At trial, Waneka argued that the Clynckes were liable for both providing a horse she could not safely manage and allowing her to participate in a horseback riding activity unsuited to her ability level. Waneka presented evidence to support each contention.4

The Clynckes admitted that Waneka had an accident while riding a horse on their property but denied that they failed to consider adequately her safety with regard to the horse she was riding or the equine activity in which she was participating. They also presented evidence contesting Waneka's assertions that they were liable.5

At the conclusion of the evidence, the trial court instructed the jury under the Equine Statute. Included in the instructions was an instruction intended to track the statutory language of one of the exceptions to the exemption from civil liability granted by the Equine Statute found in subsections 13-21-119(4) (b) and (4) (b) (I) (B), which states:

Nothing in subsection (3) of this section shall prevent or limit the liability of an equine activity sponsor [or] equine professional . . . if the equine activity sponsor [ or] equine professional ... [p]rovided the animal and failed to make reasonable and prudent efforts to determine the ability of the participant to engage safely in the equine activity. ..and determine the ability of the participant to safely manage the particular animal based on the participant's representations of his ability.

Id. (emphasis added) . The trial court's instruction required Waneka, the plaintiff, to prove three things with regard to the defendants' behavior to establish their liability. First, she had to prove the defendants provided the horse. Second, she had to prove that the defendants failed to make reasonable and prudent efforts to determine her ability to engage safely in the equine activity; and third, she had to prove that the defendants failed to determine her ability to safely manage the particular animal based on her representations.

Waneka objected, arguing the instruction was erroneous because it did not track the requirements of the statute. She argued that the Equine Statute does not place the burden on the plaintiff to prove that the defendants failed to make reasonable efforts to determine both that the plaintiff could engage safely in the equine activity and that the plaintiff could safely manage the particular animal. Rather she claimed the statute requires the jury to hold the Clynckes liable if she proves either occurred –-that is, providing an improper activity or providing an improper horse.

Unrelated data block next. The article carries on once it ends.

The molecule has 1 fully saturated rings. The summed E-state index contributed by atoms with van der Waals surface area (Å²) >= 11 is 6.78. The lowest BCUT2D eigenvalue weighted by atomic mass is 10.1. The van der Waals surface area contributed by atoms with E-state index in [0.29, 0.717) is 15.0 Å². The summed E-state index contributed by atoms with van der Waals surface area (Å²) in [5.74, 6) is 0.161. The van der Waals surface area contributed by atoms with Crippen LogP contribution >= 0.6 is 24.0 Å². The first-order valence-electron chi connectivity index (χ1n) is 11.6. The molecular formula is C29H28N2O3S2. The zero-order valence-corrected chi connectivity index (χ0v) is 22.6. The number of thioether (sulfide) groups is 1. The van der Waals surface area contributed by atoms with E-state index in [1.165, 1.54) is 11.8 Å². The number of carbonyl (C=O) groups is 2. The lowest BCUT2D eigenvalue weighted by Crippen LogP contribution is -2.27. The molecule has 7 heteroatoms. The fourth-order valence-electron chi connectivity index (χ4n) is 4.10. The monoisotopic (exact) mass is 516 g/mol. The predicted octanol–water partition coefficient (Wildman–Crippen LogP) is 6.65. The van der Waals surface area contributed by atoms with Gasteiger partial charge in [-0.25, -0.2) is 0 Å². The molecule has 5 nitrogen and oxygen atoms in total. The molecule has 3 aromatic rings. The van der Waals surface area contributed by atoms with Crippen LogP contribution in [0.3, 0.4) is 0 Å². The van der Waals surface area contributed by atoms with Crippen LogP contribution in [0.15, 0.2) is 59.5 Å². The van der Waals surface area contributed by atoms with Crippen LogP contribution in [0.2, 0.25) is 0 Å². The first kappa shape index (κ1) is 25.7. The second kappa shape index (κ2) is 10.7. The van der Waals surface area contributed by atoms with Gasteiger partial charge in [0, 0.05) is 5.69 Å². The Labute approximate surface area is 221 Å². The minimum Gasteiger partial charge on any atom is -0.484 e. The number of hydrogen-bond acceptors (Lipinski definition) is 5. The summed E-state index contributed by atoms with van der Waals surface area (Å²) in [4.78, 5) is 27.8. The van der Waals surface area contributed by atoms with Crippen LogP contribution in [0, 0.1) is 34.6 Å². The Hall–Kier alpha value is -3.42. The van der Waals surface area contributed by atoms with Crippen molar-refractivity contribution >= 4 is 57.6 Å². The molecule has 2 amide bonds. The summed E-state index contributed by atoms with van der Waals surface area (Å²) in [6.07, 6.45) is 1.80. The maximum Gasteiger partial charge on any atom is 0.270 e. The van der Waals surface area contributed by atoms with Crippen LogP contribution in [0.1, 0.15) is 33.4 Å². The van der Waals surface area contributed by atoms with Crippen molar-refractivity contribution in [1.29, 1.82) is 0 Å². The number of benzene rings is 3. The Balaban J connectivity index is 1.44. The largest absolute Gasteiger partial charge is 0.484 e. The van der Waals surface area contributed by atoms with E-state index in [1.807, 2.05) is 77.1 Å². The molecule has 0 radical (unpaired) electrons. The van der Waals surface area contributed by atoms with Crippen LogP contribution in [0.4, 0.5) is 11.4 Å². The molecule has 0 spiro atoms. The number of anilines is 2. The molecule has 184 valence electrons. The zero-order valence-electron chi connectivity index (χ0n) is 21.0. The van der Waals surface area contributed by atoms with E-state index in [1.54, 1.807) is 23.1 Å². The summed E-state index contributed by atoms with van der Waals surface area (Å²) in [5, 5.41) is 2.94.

The trial court rejected her argument, stating that the legislature would have used the word "or" had it intended there to have been alternative means for finding civil liability. The court reasoned that the presence of the word "and" in the statute between improper activity and improper horse meant the legislature intended to require proof of both. The court further stated that "if the legislature intended to have a different exception putting the word 'or' in there, they would have listed it as a separate subsection of the statute, just like they have all the other exceptions listed, A, B, C, D, and this was combined in one exception" and "the word 'and' means and." Hence, concluding that a jury instruction containing the conjunctive requirement that the plaintiff have proven both elements to establish liability tracked the statute, the court instructed the jury accordingly. The jury found the Clynckes not liable.

Waneka appealed, asserting that the trial court misconstrued the Equine Statute by instructing the jury that the plaintiff had to prove both improper activity and improper horse to establish a sponsor's liability. The court of appeals agreed. It applied interpretive tools of statutory interpretation, concluding that it must substitute the word "or" for "and" in subsection 13-21-119(4) (b) (I) (B) between the clauses referring to activity and horse. Waneka, 134 P.3d at 496-97. That court reasoned that the Equine Statute unambiguously imposed a two-pronged duty upon a person who provides a horse to a participant in an equine activity and that the trial court's interpretation of the statute and resulting jury instruction requiring the plaintiff to prove a sponsor provided both an improper activity and horse invited an unjust and illogical result.6 Id. Accordingly, the court of appeals concluded that the jury instruction was improper and constituted reversible error and remanded the case for a new trial. Id. at 497.

We granted certiorari on the question of whether the court of appeals erred in substituting the word "or" in the place of the word "and" in this statute.

III. Analysis

Statutory interpretation is a question of law that we review de novo. Ryals v. St. Mary-Corwin Reg'l Med. Ctr., 10 P.3d 654, 659 (Colo. 2000) . When interpreting a statute, it is our primary goal to give effect to the legislative intent. Golden Animal Hosp. v. Horton, 897 P.2d 833, 836 (Colo. 1995). To determine legislative intent, we look first to the statutory language itself. Colo. Water Conservation Bd. v. Upper Gunnison River Water Conservatory Dist., 109 P.3d 585, 593 (Colo. 2005). Whenever possible, we determine the legislative intent by reviewing the plain and ordinary meaning of the words. Horton, 897 P.2d at 836. If this language is plain and clear, there is no need to use interpretive rules. Vaughan v. McMinn, 945 P.2d 404, 408 (Colo. 1997) . Instead, the statute is to be applied as written since it is presumed that the General Assembly meant what it said. Upper Gunnison River Water Conservatory Dist., 109 P.3d at 593.